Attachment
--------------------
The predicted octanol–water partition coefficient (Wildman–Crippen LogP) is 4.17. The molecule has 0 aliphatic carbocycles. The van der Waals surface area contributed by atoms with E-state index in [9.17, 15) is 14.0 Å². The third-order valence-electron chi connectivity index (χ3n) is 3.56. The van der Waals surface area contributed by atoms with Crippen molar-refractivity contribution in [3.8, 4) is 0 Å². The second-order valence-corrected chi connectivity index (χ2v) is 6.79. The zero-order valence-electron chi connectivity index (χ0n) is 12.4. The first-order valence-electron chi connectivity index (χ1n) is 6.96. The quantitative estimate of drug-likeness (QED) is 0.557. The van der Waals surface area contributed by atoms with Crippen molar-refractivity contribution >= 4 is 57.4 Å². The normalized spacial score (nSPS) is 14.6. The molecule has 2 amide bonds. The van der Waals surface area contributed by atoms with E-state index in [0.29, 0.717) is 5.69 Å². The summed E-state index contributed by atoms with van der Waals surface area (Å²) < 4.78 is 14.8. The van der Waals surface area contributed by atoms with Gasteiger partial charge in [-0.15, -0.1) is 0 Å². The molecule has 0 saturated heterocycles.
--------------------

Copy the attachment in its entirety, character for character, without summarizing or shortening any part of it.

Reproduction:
The predicted octanol–water partition coefficient (Wildman–Crippen LogP) is 4.17. The molecule has 0 aliphatic carbocycles. The van der Waals surface area contributed by atoms with E-state index in [9.17, 15) is 14.0 Å². The third-order valence-electron chi connectivity index (χ3n) is 3.56. The van der Waals surface area contributed by atoms with Crippen molar-refractivity contribution in [3.8, 4) is 0 Å². The second-order valence-corrected chi connectivity index (χ2v) is 6.79. The zero-order valence-electron chi connectivity index (χ0n) is 12.4. The first-order valence-electron chi connectivity index (χ1n) is 6.96. The quantitative estimate of drug-likeness (QED) is 0.557. The van der Waals surface area contributed by atoms with Crippen molar-refractivity contribution >= 4 is 57.4 Å². The normalized spacial score (nSPS) is 14.6. The molecule has 2 amide bonds. The van der Waals surface area contributed by atoms with E-state index in [0.29, 0.717) is 5.69 Å². The summed E-state index contributed by atoms with van der Waals surface area (Å²) < 4.78 is 14.8. The van der Waals surface area contributed by atoms with Gasteiger partial charge in [-0.15, -0.1) is 0 Å². The molecule has 0 saturated heterocycles.